Cognitive Behaviour Therapy (CBT) is a term used for a large variety of evidence-based psychological interventions, combining behavioural and cognitive approaches. It also includes acceptance and mindfulness-based approaches. This is to help clients explore new lenses and learn healthy skills to observe the problem and search for solutions by using context engagement and attention and cognitive changes (Hayes & Hofmann, 2018; Mennin et al., 2013). Research confirms the effectiveness of CBT for various psychological issues such as anxiety, depression, and many others(e.g., Forman et al., 2007; D. A. Richards et al., 2016; Wiles et al., 2013).
There is a common goal and mechanism of changes in CBT (Mennin et al., 2013), it is implemented in behavioural techniques such as scheduling and exposure (Foa & Kozak, 1986; Lewinsohn & Graf, 1973) and cognitive techniques like cognitive restructuring and distancing (Beck & Clark, 1997; Zettle & Hayes, 1988) as well as problem-solving, distress tolerance and other practical coping skills (D’Zurilla & Nezu, 2007; Linehan, 2013) also relaxation, mindfulness and acceptance-focused techniques (Manzoni et al., 2008; Masedo & Rosa Esteve, 2007). The use of techniques differs based on the mode of delivery and length; however, the client’s independent application of these techniques during and after the treatment is a very vital factor of the intervention (Hayes & Hofmann, 2018; Hundt et al., 2013).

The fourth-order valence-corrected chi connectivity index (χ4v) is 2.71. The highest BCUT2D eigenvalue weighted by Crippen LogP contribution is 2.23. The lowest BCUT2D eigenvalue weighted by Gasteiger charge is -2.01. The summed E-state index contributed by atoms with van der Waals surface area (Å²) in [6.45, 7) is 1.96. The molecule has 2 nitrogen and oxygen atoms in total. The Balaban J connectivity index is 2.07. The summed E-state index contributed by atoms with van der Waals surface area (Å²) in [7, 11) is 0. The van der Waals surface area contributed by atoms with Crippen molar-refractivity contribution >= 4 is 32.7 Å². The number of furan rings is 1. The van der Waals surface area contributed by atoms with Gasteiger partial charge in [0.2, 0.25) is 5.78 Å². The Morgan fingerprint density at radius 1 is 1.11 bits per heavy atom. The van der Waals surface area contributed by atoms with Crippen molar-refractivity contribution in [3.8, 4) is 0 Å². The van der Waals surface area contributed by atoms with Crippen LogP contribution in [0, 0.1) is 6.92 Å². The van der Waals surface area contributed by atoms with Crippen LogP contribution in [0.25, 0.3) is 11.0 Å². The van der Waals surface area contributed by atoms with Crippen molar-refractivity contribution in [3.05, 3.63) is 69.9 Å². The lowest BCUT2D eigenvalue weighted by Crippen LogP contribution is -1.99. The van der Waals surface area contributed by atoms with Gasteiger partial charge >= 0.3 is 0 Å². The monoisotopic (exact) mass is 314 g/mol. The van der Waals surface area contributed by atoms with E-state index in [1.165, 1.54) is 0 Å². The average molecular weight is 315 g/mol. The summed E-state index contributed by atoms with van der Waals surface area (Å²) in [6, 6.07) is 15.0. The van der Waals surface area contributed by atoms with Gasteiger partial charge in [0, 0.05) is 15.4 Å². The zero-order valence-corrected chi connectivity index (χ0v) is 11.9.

Cognitive-behavioral therapy (CBT) including exposure and ritual prevention (EX/RP) is an effective treatment for obsessive-compulsive disorder (OCD), both as monotherapy (Foa et al., 2005) and combined with serotonin reuptake inhibitors (SRIs) (Simpson et al, 2008, 2013).